Would it hurt society’s relationship to art if the institutions that display it had a less religious and awestruck affective orientation to the work? A less one-dimensional scale of value—which doesn’t sort objects out on a “masterpiece” index and induce visitors to scoot past wonders in search of the most famous few pieces—would help. Indeed, why don’t museums show us some fashionable bad art and explain why it is such, and authorize us to believe that if we think this or that piece is silly or a con, we might be right? Certified excellence isn’t the only way to be interesting and considerable. Why aren’t they more willing to entertain the idea that a lot of stuff selling for big money is faddish, schlocky, or silly (but may still be interesting), rather than torturing themselves into making excuses for an embalmed shark or one more metal balloon animal? Why can’t we see the experts disagree and argue with each other?
Management failures usually start with governance failures, and museum boards are way too heavy on wealthy collectors and too light on psychologists, artists, educators, and science-museum curators. Board selection is a hermetic, self-replicating process focused on wealth and social status to the exclusion of expertise, judgment, and wisdom; Met director Thomas Hoving memorably captured this willful blindness with his immortal, “Any trustee should be able to write a check for at least $3 million and not even feel it.” Why don’t members elect a trustee or two to provide real guidance? Even members of a bowling league, not to mention citizens of a state, have governing responsibility and authority.
The director of a top-rank museum like the Met or Chicago—certainly two or three of them together—could put paid to the code-of-ethics deaccessioning roadblock as quickly as Saudi Arabia could dismantle OPEC. However, real progress in more effective and creative use of collections will most likely begin with minor or specialized museums and those constrained by smaller collections, like the San Francisco Museum of Modern Art. Unfortunately, the prestige pecking order of museums, to the extent that we assess them by size and fame of collections, makes it extremely difficult for the dinosaurs to learn from these improvisational, adaptive little creatures, and they need help from larger institutions.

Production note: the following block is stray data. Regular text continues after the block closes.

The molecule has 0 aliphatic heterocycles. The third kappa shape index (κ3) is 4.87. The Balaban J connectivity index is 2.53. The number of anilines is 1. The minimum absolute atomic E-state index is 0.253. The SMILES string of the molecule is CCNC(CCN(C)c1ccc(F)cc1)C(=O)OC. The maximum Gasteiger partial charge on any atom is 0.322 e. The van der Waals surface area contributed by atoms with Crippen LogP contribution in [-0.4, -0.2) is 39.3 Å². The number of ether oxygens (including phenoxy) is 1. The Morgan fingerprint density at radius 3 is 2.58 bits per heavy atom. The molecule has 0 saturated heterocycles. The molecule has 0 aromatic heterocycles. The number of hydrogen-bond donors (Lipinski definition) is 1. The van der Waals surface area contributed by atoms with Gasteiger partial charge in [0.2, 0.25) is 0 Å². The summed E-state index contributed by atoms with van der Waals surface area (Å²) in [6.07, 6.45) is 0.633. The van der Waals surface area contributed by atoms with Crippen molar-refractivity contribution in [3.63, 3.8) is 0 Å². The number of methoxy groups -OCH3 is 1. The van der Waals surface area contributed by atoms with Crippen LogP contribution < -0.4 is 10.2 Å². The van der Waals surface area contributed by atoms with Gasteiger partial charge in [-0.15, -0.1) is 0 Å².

One of these, of course, is government, including (in the United States) grant-giving and subsidizing agencies like the National Endowments for the Arts and Humanities and the National Science Foundation’s social science programs, and overseers like state attorneys general. Museums that have not estimated their collection value and reported it should not be eligible for NEA grants. The distinctive U.S. system delegates government-like powers to tax-exempt nonprofits, including museums and the FASB, so discussion of “arts policy” has to attend also to the governance and practices of the institutions themselves. The first task for all these parties should be accountability, both financial (valuing their collections, at the least) and operational. The second should be pressure to use museums’ enormous latent wealth to create, well, more, better engagement with art in all the dimensions of the phrase.
Museum culture is deep and ingrained. Realizing the latent value in our patrimony will, finally, require a public that asks our institutions, graciously but insistently, whether they are using the priceless resources they have been given to serve the public interest as well as possible.
This article was originally posted in Issue #36, Spring 2015 of Democracy: A Journal of Ideas.
“I wish you had no narco-trafficking, but it’s not really your fault. Basically, we did too good of a job of taking the transportation out of the air and water, and so we ran it over land. I apologize for that.” - Bill Clinton
On September 26, 2014, 43 students in the state of Guerrero, Mexico disappeared, leaving no clues behind. They became the latest victims in a state in which criminals and politicians work together to kill common enemies. Even though Mexicans have become accustomed to indiscriminate killings, the evidence that this latest event was ordered by the local government generated outrage and massive protests.